Strategy Roundup | 8.6.2021
This article is all about how our memories are shaped both individually as well as communally. It speaks of the challenges we’ve faced walking through a life period of hardship together, versus a “flashbulb moment” like that of the assassination of JFK. Through this life period, we will each tell our own version of the pandemic, we will each assign to it our own meaning, or own purpose.
“We’re already shaping our future pandemic narratives — the stories we will tell as individuals, as communities, as societies, and as nations about this epoch. The process of crafting these stories will help determine our resilience and well-being. How we tell our stories can transform how we move forward from hard times.”
Apple’s new health feature, walking steadiness, and the ability to share health data with other family members, could be especially helpful for older adults. The first feature, the walking steadiness indicator, targets a major issue for older adults: falling. Falls are the leading cause of accidents, injury, and death for seniors in the US, and they’re responsible for billions in healthcare costs each year.
“There’s increasing interest in ways to keep older adults healthy at home. The COVID-19 pandemic showed that senior care facilities can be dangerous, and people generally don’t want to live in them, Berridge says. The new features from Apple highlight movement in that direction. ‘Moving the monitoring out of facilities and into the home is going to be a major trend.”
Google’s latest healthcare venture will be utilizing AI To identify hair, skin, or nail conditions in a pilot the company hopes to launch later this year. People can take photos on their phone and then answer a series of questions about their symptoms. The tool then provides a list of possible conditions.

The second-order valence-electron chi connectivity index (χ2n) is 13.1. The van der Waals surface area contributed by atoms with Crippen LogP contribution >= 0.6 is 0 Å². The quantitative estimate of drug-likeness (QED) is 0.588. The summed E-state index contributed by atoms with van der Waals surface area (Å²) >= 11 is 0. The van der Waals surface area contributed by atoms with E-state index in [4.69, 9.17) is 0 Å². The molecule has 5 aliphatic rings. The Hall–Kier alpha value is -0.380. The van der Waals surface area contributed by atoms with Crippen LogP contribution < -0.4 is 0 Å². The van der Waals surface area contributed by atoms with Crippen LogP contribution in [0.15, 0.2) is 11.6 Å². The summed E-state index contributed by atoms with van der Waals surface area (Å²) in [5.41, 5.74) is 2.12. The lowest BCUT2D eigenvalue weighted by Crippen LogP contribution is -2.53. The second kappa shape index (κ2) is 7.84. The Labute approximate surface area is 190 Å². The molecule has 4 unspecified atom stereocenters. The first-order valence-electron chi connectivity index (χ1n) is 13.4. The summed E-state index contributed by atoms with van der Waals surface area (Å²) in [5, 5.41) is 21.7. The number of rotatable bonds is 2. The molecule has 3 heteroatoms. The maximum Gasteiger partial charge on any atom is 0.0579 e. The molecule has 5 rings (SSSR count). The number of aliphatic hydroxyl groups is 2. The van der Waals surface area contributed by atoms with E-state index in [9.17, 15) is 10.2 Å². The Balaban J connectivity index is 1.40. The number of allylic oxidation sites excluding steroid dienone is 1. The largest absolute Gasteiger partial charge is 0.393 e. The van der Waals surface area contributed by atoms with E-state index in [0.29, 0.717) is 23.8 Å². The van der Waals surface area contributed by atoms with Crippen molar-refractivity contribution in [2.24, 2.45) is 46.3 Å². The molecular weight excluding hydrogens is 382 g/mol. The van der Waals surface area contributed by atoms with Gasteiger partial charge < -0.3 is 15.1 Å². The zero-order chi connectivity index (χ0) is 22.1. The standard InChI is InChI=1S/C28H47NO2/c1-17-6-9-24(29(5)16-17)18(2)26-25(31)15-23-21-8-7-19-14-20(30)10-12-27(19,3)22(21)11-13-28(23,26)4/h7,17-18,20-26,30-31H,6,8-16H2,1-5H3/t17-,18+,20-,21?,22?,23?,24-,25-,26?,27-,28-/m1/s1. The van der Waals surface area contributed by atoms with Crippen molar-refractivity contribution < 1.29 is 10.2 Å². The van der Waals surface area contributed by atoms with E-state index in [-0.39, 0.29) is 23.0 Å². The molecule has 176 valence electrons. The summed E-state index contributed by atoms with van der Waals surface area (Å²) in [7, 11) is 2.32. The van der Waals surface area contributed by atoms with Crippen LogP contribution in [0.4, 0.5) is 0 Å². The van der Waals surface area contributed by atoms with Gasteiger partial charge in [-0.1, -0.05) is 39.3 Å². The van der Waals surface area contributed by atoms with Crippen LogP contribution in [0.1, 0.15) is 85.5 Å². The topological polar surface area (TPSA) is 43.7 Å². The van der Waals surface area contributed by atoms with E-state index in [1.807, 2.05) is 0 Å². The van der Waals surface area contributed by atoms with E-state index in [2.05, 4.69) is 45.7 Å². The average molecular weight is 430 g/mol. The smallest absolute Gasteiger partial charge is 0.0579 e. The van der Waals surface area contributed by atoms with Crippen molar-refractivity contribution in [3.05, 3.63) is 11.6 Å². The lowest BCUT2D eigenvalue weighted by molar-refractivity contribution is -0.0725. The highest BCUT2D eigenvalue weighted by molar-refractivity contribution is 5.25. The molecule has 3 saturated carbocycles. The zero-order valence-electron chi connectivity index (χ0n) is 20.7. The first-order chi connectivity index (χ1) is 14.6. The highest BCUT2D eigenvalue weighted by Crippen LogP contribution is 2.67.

“We get about 10 billion annual skin condition queries. Of course, experts can help people determine if it’s something simple or indicative of a more serious illness, but there’s a shortage of dermatologists all over the world. DeSalvo hopes this tool can help get people accurate information about potential conditions, quickly, without having to spend hours doing their own online research.”
This article dives into the complexities of Comcast’s Olympic coverage. As cord-cutting becomes the norm, Comcast has split viewing over nined Comcast-owned channels and Peacock. There’s also coverage on YouTube, Hulu, the Olympics website, and the NBC Sports app. In addition to fractured viewing, making finding events early impossible, copyright issues making posting videos, GIFs, images, or memes of the Games on social media impossible as well. All these challenges takeaway a major component of the olympics: shareability.
“Comcast pays about a billion dollars to air each Olympic Games, and it understandably wants to get its money’s worth. But when the company and its partners are largely the sole providers of all the content coming out of Tokyo, there’s little room for creativity, for fandom. Events like the Olympics are perfect for Twitter reactions, TikTok duets, and Instagram stories. Some slip through the cracks, but for the most part, golden moments like Snoop’s disappear before getting the chance to go super viral.”
Media’s take: TV viewership, in its many forms, has never been more fractured. This fall, the media team will be taking a deep dive into connected TV distribution and how to best replicate traditional TV buying within the CTV space. It won’t be easy… but it is essential to staying successful, including within live events like the Olympics.